In the midst of a student strike opposing the Lescot government, their speeches resonated with the insurgents, led in particular by René Depestre. However, the surrealist influence on Haitian literature remained small, though real. It is, for example, openly claimed by Clément Magloire-Saint-Aude, collaborator of Griots.

The réalisme merveilleux of René Depestre and Jacques Stephen Alexis in the 1950s would be much more fruitful. Contemporary Haitian literature is part of the Francophone literature as well as the Latin American culture.

Haitian diaspora[edit]

The Duvalier regime saw the exodus of many Haitian intellectuals. The so-called writers of the diaspora engaged in a militant literature, treating Haiti in terms of memory, suffering, and guilt of being far from one's land. Books such as Jean Métellus's Louis Vortex (1992, réédition 2005) depict the daily life of Haitian exiles in their host countries. It can be difficult to define what constitutes a Haitian writer when many Haitians no longer live in Haiti and do not necessarily write about their home country.

Some contemporary authors[edit]

Living in Haiti:

Living in the US or Canada:


Living in France:

The language issue[edit]

Two hypotheses exist on the birth of creole, a language whose history is intimately linked to colonization. One suggests that creole was born from the necessity for different communities to communicate among themselves. Under this theory, Haitian creole developed in the 17th century on Turtle Island, where enslaved Africans, buccaneers, privateers and European settlers lived together. The other theory suggests that creole was born on the Portuguese Atlantic coast of Africa in the fifteenth century and it was then "exported" via the slave trade.

In any event there are more than 200 creole or creole-related languages. Whether based on English, Portuguese, Spanish, Dutch or French, as in Haiti, creole is the language of collective memory, carrying a symbol of resistance. Creole is found in stories, songs, poetry (Saint-John Perse, Aimé Césaire, Derek Walcott), and novels (Patrick Chamoiseau, Raphaël Confiant).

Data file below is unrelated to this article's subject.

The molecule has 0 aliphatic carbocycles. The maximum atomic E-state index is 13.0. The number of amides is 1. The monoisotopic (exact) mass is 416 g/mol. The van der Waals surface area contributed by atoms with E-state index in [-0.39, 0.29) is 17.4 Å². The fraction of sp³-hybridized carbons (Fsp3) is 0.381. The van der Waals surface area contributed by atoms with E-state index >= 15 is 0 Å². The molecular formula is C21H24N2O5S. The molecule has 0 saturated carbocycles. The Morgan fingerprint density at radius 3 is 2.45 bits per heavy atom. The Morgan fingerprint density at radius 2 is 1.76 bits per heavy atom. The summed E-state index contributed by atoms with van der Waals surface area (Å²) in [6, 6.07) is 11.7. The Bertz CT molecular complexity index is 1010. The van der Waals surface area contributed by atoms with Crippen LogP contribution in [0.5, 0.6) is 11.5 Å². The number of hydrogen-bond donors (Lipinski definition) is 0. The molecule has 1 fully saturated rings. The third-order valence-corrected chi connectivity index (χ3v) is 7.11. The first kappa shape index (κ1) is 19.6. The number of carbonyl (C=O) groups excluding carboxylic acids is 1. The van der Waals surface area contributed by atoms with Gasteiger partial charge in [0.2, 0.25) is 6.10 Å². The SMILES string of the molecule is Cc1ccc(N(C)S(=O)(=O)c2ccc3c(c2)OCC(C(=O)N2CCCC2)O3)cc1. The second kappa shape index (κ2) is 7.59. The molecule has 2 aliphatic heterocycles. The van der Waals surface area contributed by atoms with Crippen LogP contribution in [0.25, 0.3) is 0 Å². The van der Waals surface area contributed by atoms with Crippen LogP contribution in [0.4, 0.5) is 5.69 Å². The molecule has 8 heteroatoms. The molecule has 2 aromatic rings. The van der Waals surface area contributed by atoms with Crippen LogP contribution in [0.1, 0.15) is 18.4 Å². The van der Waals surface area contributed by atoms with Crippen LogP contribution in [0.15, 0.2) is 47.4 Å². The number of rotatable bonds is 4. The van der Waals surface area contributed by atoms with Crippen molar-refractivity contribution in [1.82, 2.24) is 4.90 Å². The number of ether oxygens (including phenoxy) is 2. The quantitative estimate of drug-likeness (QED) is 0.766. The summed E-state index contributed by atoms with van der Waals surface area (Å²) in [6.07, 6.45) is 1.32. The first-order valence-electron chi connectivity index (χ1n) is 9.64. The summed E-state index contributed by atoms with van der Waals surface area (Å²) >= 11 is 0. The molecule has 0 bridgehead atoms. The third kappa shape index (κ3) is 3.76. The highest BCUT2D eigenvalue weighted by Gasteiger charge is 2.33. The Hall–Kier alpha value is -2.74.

Despite Haiti's independence, French has remained the country's official language. French, a language of great cultural prestige, was spoken by the elite, and creole did not enter the literary field until the second half of the 20th century. The indianists of the 1930s and the Négritude movement (incarnated in Haiti by Jean Price-Mars) emphasized the African origins of Antillean people, giving it an identity lost in deportation and later colonization. But, for them, Creole was still considered an impure language of slavery.

The Créolité movement, which succeeded them, rehabilitated the Creole, which no longer was only the language of slavery, but "that which we made together to survive".[1] A shift was brought about in Haitian literature, from French to Creole, or du français vers le créole, or rather a dialogue between the two languages.

Creole is used frequently in poetry and drama. Frankétienne, for example, writes his plays only in Creole. An oral language, Creole is particularly suited in these genres elevating the voice. (Even if many Haitians speak and understand Creole, not all can read it.) In novels, the two languages are sometimes used together, creating a new and original way of writing.

The choice of language for writing is an important issue in contemporary creative writing, especially for writers residing in Haiti.

Notes and references[edit]

  1. ^ "celle qu'on a fabriquée ensemble pour survivre"